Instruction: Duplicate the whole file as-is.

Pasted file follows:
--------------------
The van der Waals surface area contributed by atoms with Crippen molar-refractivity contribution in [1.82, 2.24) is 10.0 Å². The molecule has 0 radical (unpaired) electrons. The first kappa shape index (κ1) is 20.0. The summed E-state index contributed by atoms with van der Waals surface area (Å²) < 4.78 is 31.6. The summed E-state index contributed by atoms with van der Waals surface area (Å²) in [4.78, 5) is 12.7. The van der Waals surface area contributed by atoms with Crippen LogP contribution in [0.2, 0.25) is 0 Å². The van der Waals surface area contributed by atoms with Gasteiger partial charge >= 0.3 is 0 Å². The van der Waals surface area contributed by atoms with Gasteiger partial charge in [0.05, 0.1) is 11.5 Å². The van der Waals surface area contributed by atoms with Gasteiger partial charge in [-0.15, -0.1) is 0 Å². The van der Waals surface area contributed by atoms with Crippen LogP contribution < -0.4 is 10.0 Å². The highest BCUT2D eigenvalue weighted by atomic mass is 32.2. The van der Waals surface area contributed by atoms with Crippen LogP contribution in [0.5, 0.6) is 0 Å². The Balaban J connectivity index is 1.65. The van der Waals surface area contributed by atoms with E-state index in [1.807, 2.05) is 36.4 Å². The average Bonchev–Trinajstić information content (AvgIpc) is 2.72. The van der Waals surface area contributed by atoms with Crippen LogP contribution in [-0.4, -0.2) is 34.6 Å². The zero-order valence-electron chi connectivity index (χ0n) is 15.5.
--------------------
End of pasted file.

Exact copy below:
The van der Waals surface area contributed by atoms with Crippen molar-refractivity contribution in [1.82, 2.24) is 10.0 Å². The molecule has 0 radical (unpaired) electrons. The first kappa shape index (κ1) is 20.0. The summed E-state index contributed by atoms with van der Waals surface area (Å²) < 4.78 is 31.6. The summed E-state index contributed by atoms with van der Waals surface area (Å²) in [4.78, 5) is 12.7. The van der Waals surface area contributed by atoms with Crippen LogP contribution in [0.2, 0.25) is 0 Å². The van der Waals surface area contributed by atoms with Gasteiger partial charge >= 0.3 is 0 Å². The van der Waals surface area contributed by atoms with Gasteiger partial charge in [0.05, 0.1) is 11.5 Å². The van der Waals surface area contributed by atoms with Gasteiger partial charge in [-0.15, -0.1) is 0 Å². The van der Waals surface area contributed by atoms with Crippen LogP contribution < -0.4 is 10.0 Å². The highest BCUT2D eigenvalue weighted by atomic mass is 32.2. The van der Waals surface area contributed by atoms with Crippen LogP contribution in [0.5, 0.6) is 0 Å². The Balaban J connectivity index is 1.65. The van der Waals surface area contributed by atoms with E-state index in [1.807, 2.05) is 36.4 Å². The average Bonchev–Trinajstić information content (AvgIpc) is 2.72. The van der Waals surface area contributed by atoms with Crippen LogP contribution in [-0.4, -0.2) is 34.6 Å². The zero-order valence-electron chi connectivity index (χ0n) is 15.5.